Steamboat Springs Expansion of so-called vacation home rentals has been put on hold for much of the summer.
In a 7 a.m. meeting Friday, the Steamboat Springs City Council voted 5-2 to extend a "moratorium," or temporary ban, on new permits for vacation home rentals, which are homes in residential neighborhoods that are rented to short-term vacationers and sometimes used for private functions. The extended moratorium runs through Aug. 7. City attorney Tony Lettunich said the decision allows for a "seamless continuance" of the original moratorium, which the City Council enacted in February and which would have expired May 7. Council members Paul Strong and Loui Antonucci voted against extending the ban.
The city has issued more than 50 vacation rental permits since adopting a regulatory ordinance in 2001. City staff and vacation home renters have said the Steamboat Springs area likely harbors more than 100 vacation home rentals, many of which are currently operating without a permit.
In recent months, governance and enforcement of vacation rental regulations has led to noise and traffic complaints from residents. A lawsuit was filed against the city by homeowners on Ridge Road.
The City Council enacted the initial 90-day moratorium in order to address citizens' concerns and revise unclear sections of the 2001 ordinance.
Whether, and how, the city should allow vacation home rentals ignited more than three hours of public comment at a packed Centennial Hall on March 27.
"One of the things this (extension) will do is allow us to get a handle on enforcement," City Council President Pro-tem Steve Ivancie said Friday.
Antonucci argued extending the moratorium would unfairly damage Steamboat's tourism industry in the upcoming summer months.
"A lot of these homes are already booked for the summer," Antonucci said. "I don't believe that in a resort town, you can just stop the wheels in motion."
City Council President Susan Dellinger emphasized that the moratorium impacts only new vacation home rental permits, not existing rental operations.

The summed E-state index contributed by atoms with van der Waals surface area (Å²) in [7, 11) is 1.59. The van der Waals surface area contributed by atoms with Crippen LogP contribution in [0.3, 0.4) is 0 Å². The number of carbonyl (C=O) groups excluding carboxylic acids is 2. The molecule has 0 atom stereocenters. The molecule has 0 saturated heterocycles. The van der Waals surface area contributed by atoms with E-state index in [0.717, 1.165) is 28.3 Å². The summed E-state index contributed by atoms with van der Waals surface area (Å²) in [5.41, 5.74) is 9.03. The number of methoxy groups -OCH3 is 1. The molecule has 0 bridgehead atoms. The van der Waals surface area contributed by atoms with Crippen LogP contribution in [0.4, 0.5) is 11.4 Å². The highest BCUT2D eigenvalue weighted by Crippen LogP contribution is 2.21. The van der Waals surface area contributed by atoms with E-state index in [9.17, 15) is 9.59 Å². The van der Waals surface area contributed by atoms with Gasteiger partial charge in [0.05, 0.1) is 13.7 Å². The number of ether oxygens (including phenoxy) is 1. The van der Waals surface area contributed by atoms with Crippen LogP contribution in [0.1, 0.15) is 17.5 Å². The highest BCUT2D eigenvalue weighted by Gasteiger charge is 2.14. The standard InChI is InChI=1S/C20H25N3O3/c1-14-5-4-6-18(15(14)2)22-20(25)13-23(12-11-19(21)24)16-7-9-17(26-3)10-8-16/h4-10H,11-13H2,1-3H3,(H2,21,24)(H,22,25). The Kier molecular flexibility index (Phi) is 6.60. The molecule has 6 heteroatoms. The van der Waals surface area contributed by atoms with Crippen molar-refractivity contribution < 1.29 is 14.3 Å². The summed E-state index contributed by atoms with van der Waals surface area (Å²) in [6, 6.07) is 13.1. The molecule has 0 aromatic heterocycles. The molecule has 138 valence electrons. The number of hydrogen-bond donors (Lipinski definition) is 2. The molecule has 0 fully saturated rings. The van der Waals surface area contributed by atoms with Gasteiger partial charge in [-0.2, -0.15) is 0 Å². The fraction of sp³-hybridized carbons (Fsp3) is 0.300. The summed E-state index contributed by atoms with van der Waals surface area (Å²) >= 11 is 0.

"We're not affecting people that are already out there, either legally or illegally," Dellinger said.
Lettunich added the City Council "can withdraw the moratorium at any time." The City Council plans to continue reviewing and revising the 2001 ordinance next month.
Also Friday, Strong announced that he has received a Gates Foundation Fellowship for the State and Local Government Executive Program of the John F. Kennedy School of Government at Harvard University. Strong will attend the program in July.
The City Council also discussed a possible gift of $15,000 from the local American Legion to install wooden flooring in the main room of the new Steamboat Springs Community Center, currently under construction west of downtown. Deputy City Manager Wendy DuBord said the American Legion requested its logo be ingrained in the floor.
"My concern is that we make decisions in the absence of policy," Councilman Towny Anderson said of the proposal. "We don't have a policy about putting logos on gifts in public buildings. There will be more and more of these as time goes on - this would set a precedent."
"I think it's perfectly appropriate to accept gifts," countered Strong.
Dellinger said the gift is under council consideration and "could happen."
DuBord said linoleum is the floor material currently planned for the new community center.